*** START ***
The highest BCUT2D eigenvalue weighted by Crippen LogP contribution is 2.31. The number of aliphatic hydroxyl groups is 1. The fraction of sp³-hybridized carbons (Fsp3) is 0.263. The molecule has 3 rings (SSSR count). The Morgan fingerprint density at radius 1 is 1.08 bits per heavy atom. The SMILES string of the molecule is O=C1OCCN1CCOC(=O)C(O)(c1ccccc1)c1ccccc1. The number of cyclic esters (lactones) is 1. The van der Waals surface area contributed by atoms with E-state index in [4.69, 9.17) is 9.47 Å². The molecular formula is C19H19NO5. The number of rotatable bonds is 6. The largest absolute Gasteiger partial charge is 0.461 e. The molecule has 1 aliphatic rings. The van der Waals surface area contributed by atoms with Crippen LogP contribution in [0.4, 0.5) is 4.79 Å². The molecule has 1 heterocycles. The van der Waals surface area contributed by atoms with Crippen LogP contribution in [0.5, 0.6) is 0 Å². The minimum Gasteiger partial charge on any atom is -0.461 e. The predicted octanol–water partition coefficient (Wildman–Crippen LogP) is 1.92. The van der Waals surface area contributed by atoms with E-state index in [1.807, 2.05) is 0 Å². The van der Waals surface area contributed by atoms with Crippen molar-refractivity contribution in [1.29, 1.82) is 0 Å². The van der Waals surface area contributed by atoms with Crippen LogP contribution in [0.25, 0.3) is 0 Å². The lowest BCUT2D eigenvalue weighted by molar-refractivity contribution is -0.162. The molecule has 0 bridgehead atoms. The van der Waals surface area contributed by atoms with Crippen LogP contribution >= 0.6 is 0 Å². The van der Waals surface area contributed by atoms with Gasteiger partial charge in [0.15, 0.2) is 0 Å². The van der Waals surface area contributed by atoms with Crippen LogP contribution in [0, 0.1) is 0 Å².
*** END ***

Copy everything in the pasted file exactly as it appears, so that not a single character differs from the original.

The highest BCUT2D eigenvalue weighted by Crippen LogP contribution is 2.31. The number of aliphatic hydroxyl groups is 1. The fraction of sp³-hybridized carbons (Fsp3) is 0.263. The molecule has 3 rings (SSSR count). The Morgan fingerprint density at radius 1 is 1.08 bits per heavy atom. The SMILES string of the molecule is O=C1OCCN1CCOC(=O)C(O)(c1ccccc1)c1ccccc1. The number of cyclic esters (lactones) is 1. The van der Waals surface area contributed by atoms with E-state index in [4.69, 9.17) is 9.47 Å². The molecular formula is C19H19NO5. The number of rotatable bonds is 6. The largest absolute Gasteiger partial charge is 0.461 e. The molecule has 1 aliphatic rings. The van der Waals surface area contributed by atoms with Crippen LogP contribution in [0.4, 0.5) is 4.79 Å². The molecule has 1 heterocycles. The van der Waals surface area contributed by atoms with Crippen LogP contribution in [0.5, 0.6) is 0 Å². The minimum Gasteiger partial charge on any atom is -0.461 e. The predicted octanol–water partition coefficient (Wildman–Crippen LogP) is 1.92. The van der Waals surface area contributed by atoms with E-state index in [1.807, 2.05) is 0 Å². The van der Waals surface area contributed by atoms with Crippen molar-refractivity contribution in [1.29, 1.82) is 0 Å². The van der Waals surface area contributed by atoms with Crippen LogP contribution in [0.25, 0.3) is 0 Å². The lowest BCUT2D eigenvalue weighted by molar-refractivity contribution is -0.162. The molecule has 0 bridgehead atoms. The van der Waals surface area contributed by atoms with Crippen LogP contribution >= 0.6 is 0 Å². The van der Waals surface area contributed by atoms with Gasteiger partial charge in [0.15, 0.2) is 0 Å². The van der Waals surface area contributed by atoms with Crippen LogP contribution in [0, 0.1) is 0 Å².